Fourth, craft messages that take direct aim at a desire or need for the target - be that an enjoyable night out with friends, or being part of a community that makes a local difference.  Remember the message isn't directed at you - it's aimed at people outside of "you".  What works for you is a poor gauge of what will work for your targets.

Fifth,  images are more effective than words in almost all printed materials (including emails).  The famous "GOT MILK" tagline over a plate of chocolate chip cookies was more effective than a thousand words.  The image of a battered seal pup accompanying a plea for donations to save them was all that was needed to move people to action.  But some images are better than others - and if all you do is pick some "clip art" that is somewhat related to your work, you are likely to squander this opportunity.  A generic drawing of two ballet dancers is virtually meaningless.  A photo of two of your ballet dancers in action is more memorable.  But a photo of any ballet dancer may not be the right choice.  THINK about how the image will play to the intended audience and whether or not it is likely to move that audience to do what it is you want them to do.  Do some homework.  Is it overworked?  Is it fresh and original?  Will people remember it?

Sixth, imagine you are the reader / listener.   Don't assume they are as passionate or informed about what you do as you are.  For the most part, I guarantee you they are not.  They may not even be that aware of you, and they may simply not care.  Your message has to try to make them care.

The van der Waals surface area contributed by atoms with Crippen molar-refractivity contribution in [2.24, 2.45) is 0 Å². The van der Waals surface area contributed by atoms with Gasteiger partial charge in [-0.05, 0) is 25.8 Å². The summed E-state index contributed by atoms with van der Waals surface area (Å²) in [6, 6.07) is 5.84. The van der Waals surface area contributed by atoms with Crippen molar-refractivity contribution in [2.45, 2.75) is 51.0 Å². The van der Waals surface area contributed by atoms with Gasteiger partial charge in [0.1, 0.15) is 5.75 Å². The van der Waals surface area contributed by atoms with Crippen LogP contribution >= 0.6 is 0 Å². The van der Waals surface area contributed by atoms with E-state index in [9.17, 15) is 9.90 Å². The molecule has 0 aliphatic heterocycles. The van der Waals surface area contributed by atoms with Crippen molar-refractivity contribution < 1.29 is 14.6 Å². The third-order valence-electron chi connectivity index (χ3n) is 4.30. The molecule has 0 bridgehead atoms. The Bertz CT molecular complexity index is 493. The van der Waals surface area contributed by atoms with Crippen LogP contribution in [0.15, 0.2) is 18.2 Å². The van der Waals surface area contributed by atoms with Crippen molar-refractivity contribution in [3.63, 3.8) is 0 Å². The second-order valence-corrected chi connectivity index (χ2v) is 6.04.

Seventh, offer something extra in return for the requested action: If you donate, your name goes on our annual honorees wall.  If you attend, we will give you a discount on the next two upcoming performances.

Eighth, play into the times.  Help Save Dance in the current era of possible political attack may hit the right emotions today for example.  You may think what you do is timeless, but your audience still lives in today.

Ninth, do some research on what fonts people most respond to, what colors elicit what reactions, what subject lines in an email increase the odds it will be opened.  There is research out there on a lot of this.  Don't just make your message choices based on what you like or what you think works.  Find out what people actually do like and what does work.

Tenth, if you don't know what works with your target audiences - take the time to ask them.  Do some surveying, get people involved in helping you figure out what will work best.  Test things.

Whatever you do, don't just keep using the same, tired old words in the same tired old messages that don't work.  You're just wasting precious time and insulting the people to whom the messages are directed.   BE CREATIVE. And being creative sometimes takes time.  Don't leave something as important as your messaging to a half hour time slot on one of your afternoon "To Do" lists.

Have a great week.

Don't Quit
Barry